The biggest new feature of the C-3040Z is seen here: the lens. This new F1.8 "super bright" 3X optical zoom promises better low light shooting. The focal range is 7.1 - 21.3mm, equivalent to 35 - 105 mm.

Those five little holes just above the lens make up the microphone. The flash seen at the top of the photo has a range of 2.6 - 18.4 feet at full wide-angle, and 7.9 inches - 12.5 feet at full telephoto.

On the back of the camera, nothing has changed here from the C-3030Z. The 1.8" LCD is very good - bright and fluid, and easy to see except in direct sunlight. Nose and finger smudges may be a problem, though.

The optical viewfinder is large, and has crosshairs for framing your images. Diopter correction is also available for those of us with glasses.
To the right of that are buttons for flash [rec] / delete [play] and macro & spot metering [rec] / DPOF marking [play].

Just right of that is the four-way switch, used for menu navigation.

Below that you'll find buttons for OK [menus] / AE Lock [rec] / Protect [play], LCD power / quick review [both rec] and Menu.

The top of the camera is pretty familiar territory as well. The LCD info display shows the typical items; here, that's flash (off), quality (SHQ), and shots remaining (4).

Just right of that is the mode wheel, which has the following options:

  • Off
  • Program Mode
  • A/S/M Mode (aperture priority, shutter priority, full manual)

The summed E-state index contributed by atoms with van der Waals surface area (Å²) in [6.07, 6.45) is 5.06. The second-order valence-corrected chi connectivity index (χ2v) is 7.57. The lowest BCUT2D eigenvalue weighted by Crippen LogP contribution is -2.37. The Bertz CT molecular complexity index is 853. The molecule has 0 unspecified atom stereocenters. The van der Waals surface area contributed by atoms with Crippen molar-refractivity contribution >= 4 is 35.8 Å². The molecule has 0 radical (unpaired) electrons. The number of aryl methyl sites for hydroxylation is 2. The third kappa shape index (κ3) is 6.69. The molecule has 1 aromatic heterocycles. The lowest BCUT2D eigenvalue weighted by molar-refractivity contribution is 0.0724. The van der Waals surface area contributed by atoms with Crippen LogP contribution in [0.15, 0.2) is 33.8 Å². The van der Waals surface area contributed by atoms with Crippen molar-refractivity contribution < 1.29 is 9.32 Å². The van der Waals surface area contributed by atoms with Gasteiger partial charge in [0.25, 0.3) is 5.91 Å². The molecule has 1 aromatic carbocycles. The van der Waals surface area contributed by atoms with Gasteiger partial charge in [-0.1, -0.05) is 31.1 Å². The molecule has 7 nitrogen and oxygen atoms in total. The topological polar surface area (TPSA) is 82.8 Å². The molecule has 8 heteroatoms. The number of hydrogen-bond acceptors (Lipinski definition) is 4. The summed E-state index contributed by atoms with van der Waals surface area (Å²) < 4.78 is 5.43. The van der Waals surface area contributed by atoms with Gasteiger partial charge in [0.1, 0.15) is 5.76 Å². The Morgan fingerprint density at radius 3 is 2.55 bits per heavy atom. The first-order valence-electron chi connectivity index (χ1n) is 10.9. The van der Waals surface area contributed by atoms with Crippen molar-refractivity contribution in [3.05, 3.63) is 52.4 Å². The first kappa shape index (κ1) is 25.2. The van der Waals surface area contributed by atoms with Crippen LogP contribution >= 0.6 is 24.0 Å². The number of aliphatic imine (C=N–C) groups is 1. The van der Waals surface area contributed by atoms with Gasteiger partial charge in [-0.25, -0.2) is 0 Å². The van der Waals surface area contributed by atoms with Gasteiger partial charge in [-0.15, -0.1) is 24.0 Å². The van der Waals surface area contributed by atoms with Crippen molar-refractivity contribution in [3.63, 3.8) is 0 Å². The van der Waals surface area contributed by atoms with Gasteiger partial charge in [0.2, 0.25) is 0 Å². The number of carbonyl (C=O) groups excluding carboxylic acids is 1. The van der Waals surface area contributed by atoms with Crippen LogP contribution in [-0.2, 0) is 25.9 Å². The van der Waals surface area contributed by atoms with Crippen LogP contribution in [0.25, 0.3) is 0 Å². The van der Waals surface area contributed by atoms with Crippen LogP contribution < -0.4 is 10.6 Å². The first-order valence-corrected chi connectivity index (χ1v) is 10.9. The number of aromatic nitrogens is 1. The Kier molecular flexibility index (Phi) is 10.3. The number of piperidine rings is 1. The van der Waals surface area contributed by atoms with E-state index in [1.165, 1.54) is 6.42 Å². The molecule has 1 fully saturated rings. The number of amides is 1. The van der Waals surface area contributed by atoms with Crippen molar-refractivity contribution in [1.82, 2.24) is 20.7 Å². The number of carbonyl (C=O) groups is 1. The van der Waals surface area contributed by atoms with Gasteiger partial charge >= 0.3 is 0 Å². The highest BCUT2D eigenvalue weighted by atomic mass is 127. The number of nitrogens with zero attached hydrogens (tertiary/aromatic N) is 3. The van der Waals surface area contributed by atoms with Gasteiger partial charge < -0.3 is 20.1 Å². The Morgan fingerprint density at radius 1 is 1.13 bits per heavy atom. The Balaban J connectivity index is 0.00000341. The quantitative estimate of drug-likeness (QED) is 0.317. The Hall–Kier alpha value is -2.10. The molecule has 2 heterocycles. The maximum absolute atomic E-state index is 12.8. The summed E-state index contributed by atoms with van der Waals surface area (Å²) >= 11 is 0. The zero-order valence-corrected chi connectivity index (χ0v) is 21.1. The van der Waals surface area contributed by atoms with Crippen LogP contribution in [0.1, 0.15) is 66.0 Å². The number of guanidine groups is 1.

• Movie Mode
  • Playback Mode

I would have preferred to have A/S/M as separate choices, rather than having to use the menu system to change between them. They definitely have space available on the mode wheel.

Here are the options you have in these manual modes:

  • Aperture priority: F1.8, F2.0, F2.3, F2.6, F2.8, F3.2, F3.6, F4.0, F4.5, F5.0, F5.6, F6.3, F7.0, F8.0, F9.0, F10
  • Shutter priority: range of 4 sec - 1/800 sec
  • Full manual: same as above for aperture; shutter speeds 16 sec - 1/800 sec.

Just above the mode wheel is the zoom control / shutter release button. Both buttons "feel right" and are well-placed.

On this side of the camera, you can see the various I/O ports. That includes:

  • Flash sync (seen center, bottom)
  • DC in
  • A/V out
  • USB
  • Serial (cable not included with camera)

If you'd like to add an external flash, you'll need the FL-40 flash as well as a flash bracket, both of which are sold by Olympus. Update 5/11/01: You can use third party flashes, but Olympus warns against it in the manual.

The other side of the camera is where you'll find the SmartMedia slot (shown here with the included 16MB card). The slot is spring-loaded so the card comes right out. The door and hinge to this compartment seems a bit flimsy, though.

And finally, the bottom of the camera. Down here you'll find the battery compartment as well as a metal tripod mount.

Using the Olympus C-3040Z

Record Mode

The camera takes approximately 5 seconds to extend the lens and "warm up" before you can start taking pictures. The C-3040Z is a pleasure to use: it's responsive and easy to use. The zoom has a slight delay between the time the button is pushed, and the lens starts moving. When you depress the shutter release halfway, it takes a little over half a second to lock focus. Depressing it fully will yield a photo almost instantly. In HQ mode, there's about a 2.5 second wait before you can take another shot.